A2. It feels good, but I never really think about it. I didn’t know for a long time that I was the first Indian to win an Emmy. It was when others started praising me, did I acknowledge it. I think I feel a void inside me because this and all my other achievements were a part of international shows. Yes, I did win Screen Awards in India for Indian shows but not a single Indian show has made a mark internationally. It’s not like that I have not written some great stories and concepts but Indian producers are still playing safe. It would be a glorious moment for me when I win an academy award for Indian content, produced in India. That being said, Emmy was a great moment and the greatest turning point in my career.
Q3. The Indian animation industry currently caters mostly to the local audience. Where do you find the industry in the next 10 years and do you think that we’ll be able to crack the global diaspora?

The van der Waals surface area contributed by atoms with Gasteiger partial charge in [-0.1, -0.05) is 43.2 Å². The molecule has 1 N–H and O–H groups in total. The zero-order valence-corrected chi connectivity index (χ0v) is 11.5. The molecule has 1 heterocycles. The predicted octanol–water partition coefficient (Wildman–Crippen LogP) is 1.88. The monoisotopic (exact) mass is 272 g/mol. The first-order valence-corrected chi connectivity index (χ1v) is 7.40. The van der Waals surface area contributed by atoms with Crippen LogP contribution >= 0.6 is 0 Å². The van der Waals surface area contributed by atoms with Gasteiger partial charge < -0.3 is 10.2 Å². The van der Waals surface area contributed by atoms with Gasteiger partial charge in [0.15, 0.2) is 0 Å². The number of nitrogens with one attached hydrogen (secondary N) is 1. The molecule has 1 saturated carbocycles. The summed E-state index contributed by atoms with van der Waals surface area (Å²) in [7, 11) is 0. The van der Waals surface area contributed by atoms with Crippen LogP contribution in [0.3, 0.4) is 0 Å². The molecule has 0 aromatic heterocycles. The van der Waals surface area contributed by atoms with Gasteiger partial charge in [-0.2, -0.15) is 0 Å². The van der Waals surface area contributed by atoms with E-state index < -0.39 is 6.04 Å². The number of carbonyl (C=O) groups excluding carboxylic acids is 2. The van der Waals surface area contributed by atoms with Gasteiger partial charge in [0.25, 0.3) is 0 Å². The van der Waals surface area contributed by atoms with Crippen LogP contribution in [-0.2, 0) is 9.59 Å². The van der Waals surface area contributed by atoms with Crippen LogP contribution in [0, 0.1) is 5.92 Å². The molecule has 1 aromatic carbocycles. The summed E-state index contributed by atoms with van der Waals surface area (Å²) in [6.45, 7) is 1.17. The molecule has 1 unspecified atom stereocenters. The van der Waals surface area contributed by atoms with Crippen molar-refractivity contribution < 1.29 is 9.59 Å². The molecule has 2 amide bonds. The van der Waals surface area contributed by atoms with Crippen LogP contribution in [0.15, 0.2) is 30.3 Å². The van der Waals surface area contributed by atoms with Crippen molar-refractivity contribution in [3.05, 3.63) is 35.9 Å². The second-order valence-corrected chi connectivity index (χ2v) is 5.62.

A3. I am trying my best. Returning to India was a bold move for me especially when I am still employed at a British company, Nucleus Media Rights. It creates drama, children and family content for the UK and European audience. Last year I pushed the company to explore the Indian market and work with some Indian producers. With the advent of OTT platforms in India, many producers have become open to producing Indian content that can travel and make an impact internationally. I am in the process of creating some animation, live-action and hybrid shows that have the potential of becoming global successes. I would love to see Indian originals shining across the globe depicting the true heritage of India.
Q4. What is your favourite animated movie of all time? Also, among the series that you’ve worked on previously, which remains closest to your heart?